Match-Play Demands of Elite Youth Gaelic Football Using Global Positioning System Tracking

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Abstract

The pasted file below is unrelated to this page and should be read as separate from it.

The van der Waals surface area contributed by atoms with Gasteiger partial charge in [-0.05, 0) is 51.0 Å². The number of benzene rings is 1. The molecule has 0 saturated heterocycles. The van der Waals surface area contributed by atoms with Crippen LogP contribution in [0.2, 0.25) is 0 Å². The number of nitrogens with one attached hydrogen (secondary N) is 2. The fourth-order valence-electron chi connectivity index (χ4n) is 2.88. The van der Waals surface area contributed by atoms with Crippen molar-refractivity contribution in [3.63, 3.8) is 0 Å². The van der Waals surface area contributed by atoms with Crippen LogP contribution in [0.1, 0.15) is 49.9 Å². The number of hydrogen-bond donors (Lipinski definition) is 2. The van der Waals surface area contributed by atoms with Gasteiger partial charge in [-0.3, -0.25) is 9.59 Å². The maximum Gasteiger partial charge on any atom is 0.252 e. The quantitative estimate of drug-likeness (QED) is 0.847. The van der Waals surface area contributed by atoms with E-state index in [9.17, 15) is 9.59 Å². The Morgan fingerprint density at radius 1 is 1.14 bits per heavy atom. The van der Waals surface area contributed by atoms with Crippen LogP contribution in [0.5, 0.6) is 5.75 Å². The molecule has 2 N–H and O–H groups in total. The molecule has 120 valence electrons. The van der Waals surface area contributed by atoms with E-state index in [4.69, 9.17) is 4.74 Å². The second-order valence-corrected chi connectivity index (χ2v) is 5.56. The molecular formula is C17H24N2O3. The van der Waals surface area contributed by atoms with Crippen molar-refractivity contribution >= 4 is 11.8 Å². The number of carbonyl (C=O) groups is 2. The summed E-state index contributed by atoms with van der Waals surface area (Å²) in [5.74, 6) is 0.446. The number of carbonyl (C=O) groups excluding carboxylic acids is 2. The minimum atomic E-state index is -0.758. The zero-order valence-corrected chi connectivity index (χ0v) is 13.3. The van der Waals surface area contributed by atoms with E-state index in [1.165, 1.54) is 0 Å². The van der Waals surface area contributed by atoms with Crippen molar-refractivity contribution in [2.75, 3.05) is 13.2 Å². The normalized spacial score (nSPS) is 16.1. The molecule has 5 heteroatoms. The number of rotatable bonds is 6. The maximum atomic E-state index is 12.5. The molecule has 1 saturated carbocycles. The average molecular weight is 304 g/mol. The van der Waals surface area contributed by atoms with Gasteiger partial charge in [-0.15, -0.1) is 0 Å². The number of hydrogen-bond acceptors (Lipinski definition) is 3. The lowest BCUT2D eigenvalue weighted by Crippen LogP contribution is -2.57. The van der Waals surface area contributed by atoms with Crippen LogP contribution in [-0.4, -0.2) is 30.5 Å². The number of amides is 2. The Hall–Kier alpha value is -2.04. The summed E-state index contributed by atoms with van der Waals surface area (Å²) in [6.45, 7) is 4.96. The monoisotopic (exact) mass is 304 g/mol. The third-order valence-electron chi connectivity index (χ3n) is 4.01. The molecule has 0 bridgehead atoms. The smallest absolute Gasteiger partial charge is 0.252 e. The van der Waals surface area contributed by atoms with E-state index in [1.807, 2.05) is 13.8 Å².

Reilly, B, Akubat, I, Lyons, M, and Collins, DK. Match-play demands of elite youth Gaelic football using global positioning system tracking. J Strength Cond Res 29(4): 989–996, 2015—Global positioning systems (GPS) technology has made athlete-tracking a convenient and accepted technique to specify movement patterns and physical demands in sport. The purpose of this study was to examine positional demands of elite youth Gaelic football match-play using portable GPS technology to examine movement patterns and heart rates across match periods. Fifty-six elite youth male Gaelic footballers (age, 15 ± 0.66 years) fitted with portable 4-Hz GPS units were observed during 6 competitive matches (60 minutes). Data provided from the GPS unit included total distance, high-intensity (≥17·km·h−1) distance, sprint (≥22 km·h−1) distance, and total number of sprints. Heart rate was monitored continuously throughout the games. Players covered a mean distance of 5732 ± 1047 m, and the mean intensity of match-play was 85% of the peak heart rate. There was a significant (p = 0.028) drop in the total distance covered in the second half (2783 ± 599 m) compared with the first half (2948 ± 580 m). In particular, there is a noticeable drop in the distance covered in the third quarter of the game (after half-time), which has implications for re-warming up at the end of the half-time interval. There was a highly significant (p < .001) difference in the distance traveled across the 5 positional groups with midfielders covering the greatest total distance (6740 ± 384 m). The significant differences found with respect to positional groups support the implementation of individual, position-specific strength and conditioning programs.

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